Football league founders streamline theft probe
Looks can be deceiving.
While authorities call nonprofit organizations notorious targets of embezzlement, a children’s football league in Spokane had its own defense weapons: two certified accountants, one of them a reserve officer with the Spokane Police Department, who happen to be in charge.
Diann L. Brown, a former treasurer for the Pop Warner Football League, pleaded not guilty Wednesday in Spokane County Superior Court to a second-degree theft charge related to more than $13,000 that went missing from the organization between January and June.
The case against Brown, 49, hinges on an investigation started by Steve Larsen and Heather Meyer, of the Spokane accounting firm Larsen Financial.
Larsen, the reserve officer, started the football league in 2005. Meyer has been involved since before its first season in fall 2006, court papers show.
Neither returned calls seeking comment. Brown could not be reached.
Brown was appointed treasurer in January 2007, but it wasn’t until the following spring that suspicious activity arose on the organization’s bank account, according to a statement of facts prepared by Spokane police Detective Stacey Carr.
“They got right on it,” Carr said. “They presented it to me in a way that I could go after it.”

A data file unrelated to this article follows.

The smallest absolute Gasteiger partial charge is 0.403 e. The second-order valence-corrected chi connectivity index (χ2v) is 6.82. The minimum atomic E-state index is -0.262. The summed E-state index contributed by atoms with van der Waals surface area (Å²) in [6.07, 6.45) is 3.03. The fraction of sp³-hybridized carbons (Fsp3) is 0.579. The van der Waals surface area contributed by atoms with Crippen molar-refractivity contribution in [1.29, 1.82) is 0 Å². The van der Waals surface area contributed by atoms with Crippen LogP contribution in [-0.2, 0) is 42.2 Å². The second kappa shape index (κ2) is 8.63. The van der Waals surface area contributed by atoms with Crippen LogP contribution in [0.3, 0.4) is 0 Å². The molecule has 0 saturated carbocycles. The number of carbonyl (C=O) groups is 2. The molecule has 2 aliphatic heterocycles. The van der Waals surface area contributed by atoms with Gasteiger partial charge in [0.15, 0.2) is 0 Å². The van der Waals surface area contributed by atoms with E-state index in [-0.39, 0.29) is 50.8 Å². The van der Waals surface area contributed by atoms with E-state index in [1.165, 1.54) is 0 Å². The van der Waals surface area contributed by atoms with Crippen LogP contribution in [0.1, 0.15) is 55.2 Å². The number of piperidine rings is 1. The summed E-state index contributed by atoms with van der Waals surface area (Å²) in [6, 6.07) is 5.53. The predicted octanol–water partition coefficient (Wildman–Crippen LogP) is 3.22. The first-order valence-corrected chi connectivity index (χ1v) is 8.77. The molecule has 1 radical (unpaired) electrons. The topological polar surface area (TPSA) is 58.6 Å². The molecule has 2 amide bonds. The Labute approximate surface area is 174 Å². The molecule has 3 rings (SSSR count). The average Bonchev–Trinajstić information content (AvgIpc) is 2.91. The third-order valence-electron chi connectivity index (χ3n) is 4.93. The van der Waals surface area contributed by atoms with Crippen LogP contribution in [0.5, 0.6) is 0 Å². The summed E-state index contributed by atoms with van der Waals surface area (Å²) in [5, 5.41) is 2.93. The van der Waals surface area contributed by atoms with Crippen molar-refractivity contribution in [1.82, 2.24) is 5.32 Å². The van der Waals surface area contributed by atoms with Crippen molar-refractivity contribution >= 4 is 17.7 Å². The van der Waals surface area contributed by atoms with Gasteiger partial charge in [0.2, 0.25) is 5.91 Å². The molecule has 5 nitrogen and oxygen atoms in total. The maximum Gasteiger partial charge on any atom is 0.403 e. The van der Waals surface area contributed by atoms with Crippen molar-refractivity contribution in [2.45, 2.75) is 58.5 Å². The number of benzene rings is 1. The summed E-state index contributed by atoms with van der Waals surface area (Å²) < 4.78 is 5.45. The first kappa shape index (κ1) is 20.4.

After receiving a call from a bank representative, Larsen discovered checks written to Brown that were never authorized by the organization, according to police.
Brown was removed from the board of directors, then wrote an e-mail to Larsen in June: “If you think I did anything wrong or inappropriate with the funds for Pop Warner,” she wrote, according to Carr’s statement, “… if you feel I owe Pop Warner any money, please give me an amount and I will gladly pay it.”
Two days later, Brown told Larsen she had grown overwhelmed with responsibilities and “started paying for items with her personal checkbook and reimbursing herself,” according to the detective’s statement. Brown promised to bring in receipts, but Larsen never heard from her and filed a police report a month later.
Brown later told detectives that she’d used the money to pay off bills to save her credit and that she’d intended to pay it back, according to Carr’s report.
Carr was assigned the case last summer just as a similar investigation into theft at Mid-City Concerns Meals on Wheels was wrapping up. That organization’s former managers, Cheri Mataya-Muncton and Rachelle Solomon, are accused of stealing more than $80,000 over several years. Each is awaiting trial in Spokane County Superior Court.
Larsen’s and Meyer’s attention to their football league’s case sets it apart from other nonprofit embezzlement cases, Carr said.
“They’re there to do good things, so it’s harder for them to recognize fraudulent activity by people that they care about,” Carr said of nonprofit managers. “But Steve and Heather, having a different perspective in life, just jumped on it.”
sponsored Jargon is confusing, by definition. And the financial world has its own set of cryptic words.